In this video, Emmanuel Henri adds an entity file to interact with the database.
- [Instructor] The next step is to add an entity file. Basically the entity allows us to interact with the database, and then with the entity, all the other files are going to interact with. Let's go ahead and add that file. The first thing you're going to do is right-click on VinylApp-egb. Right-click there, select New, Other, and then go to Persistence, and then select Entity Class. Then click Next. And then what we're going to do is basically add a name for the entity. For this one what we're going to do is call it RecordsEntity, like so. And then for the package, what we're going to do is create a new package called egb. Then click Next. And then make sure that we have VinylApp-egbPU here, so we're good. Then for the actual data source, we're going to do gdbc/sample. Basically what we want to do is select the sample database that we have in our services. I'm going to click Finish and then I'll show you which one it is. Click Finish and then click on Service. This is the actual database that we're going to connect to from the entity here. The next thing we need to do now is create basically the items that we're going to have in our database, so the two strings that we're going to use to create elements for our records. What I'm going to do now is click on line 21 and return, and then I'm going to create two elements. One is private String recordName, and then private String recordArtist, like so. After we created those two elements here, we need to create the getters and the setters. Basically the getters and the setters will allow us to get information from the database. And then from the other elements in this application, we can use the methods that we're going to create from those getters and setters. Let's right-click directly into the editor and then click on Insert Code, and then click on Getter and Setter. We want to set those for the two elements that were created, and then click Generate. Now if you scroll down, that bean's actually created the getters and the setters for you. So you have the getRecordName, setRecordName, getRecordArtist, setRecordArtist, and so on, so forth. Now that we have our entity, we can actually save this and actually move on.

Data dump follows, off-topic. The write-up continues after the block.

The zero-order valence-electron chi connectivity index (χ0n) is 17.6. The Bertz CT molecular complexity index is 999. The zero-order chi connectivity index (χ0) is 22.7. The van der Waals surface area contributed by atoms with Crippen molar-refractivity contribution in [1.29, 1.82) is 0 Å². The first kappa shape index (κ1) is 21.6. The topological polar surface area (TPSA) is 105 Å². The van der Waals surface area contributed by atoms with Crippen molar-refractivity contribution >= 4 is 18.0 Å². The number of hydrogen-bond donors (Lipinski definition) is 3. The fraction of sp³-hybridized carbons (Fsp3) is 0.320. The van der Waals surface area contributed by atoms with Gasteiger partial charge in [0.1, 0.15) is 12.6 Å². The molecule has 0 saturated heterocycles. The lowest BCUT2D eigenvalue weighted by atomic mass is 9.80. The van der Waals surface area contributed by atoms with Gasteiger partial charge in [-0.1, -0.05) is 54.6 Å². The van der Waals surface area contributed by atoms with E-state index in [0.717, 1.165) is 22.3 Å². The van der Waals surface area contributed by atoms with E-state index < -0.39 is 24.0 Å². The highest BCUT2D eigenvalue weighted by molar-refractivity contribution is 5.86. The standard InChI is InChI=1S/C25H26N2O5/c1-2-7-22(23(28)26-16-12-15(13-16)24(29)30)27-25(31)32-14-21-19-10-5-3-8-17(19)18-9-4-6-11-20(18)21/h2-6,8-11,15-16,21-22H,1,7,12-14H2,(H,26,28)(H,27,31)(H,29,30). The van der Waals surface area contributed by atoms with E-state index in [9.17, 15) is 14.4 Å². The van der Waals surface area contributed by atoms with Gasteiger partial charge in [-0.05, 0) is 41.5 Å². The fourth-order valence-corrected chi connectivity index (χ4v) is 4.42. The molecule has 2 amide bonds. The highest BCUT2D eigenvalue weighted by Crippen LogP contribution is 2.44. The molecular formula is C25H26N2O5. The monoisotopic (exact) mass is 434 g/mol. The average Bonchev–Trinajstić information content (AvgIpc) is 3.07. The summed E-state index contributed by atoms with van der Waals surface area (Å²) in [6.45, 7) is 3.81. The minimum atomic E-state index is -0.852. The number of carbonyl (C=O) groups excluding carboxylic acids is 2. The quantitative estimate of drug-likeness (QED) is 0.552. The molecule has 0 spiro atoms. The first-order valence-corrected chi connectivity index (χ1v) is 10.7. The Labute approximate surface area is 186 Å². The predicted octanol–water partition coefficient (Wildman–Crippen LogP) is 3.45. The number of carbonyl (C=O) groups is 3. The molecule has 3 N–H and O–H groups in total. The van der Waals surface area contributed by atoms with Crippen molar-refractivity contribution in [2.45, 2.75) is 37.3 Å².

- Defining Enterprise Java Bean
- Using EJB JAR files
- Setting up EJB
- Setting up a database
- Adding an entity for interactions
- Using session beans
- Using stateless and stateful beans
- Using singleton session beans
- Creating a message-driven bean
- Accessing beans
- Creating ListRecords and PostRecords servlets
- Testing EJB projects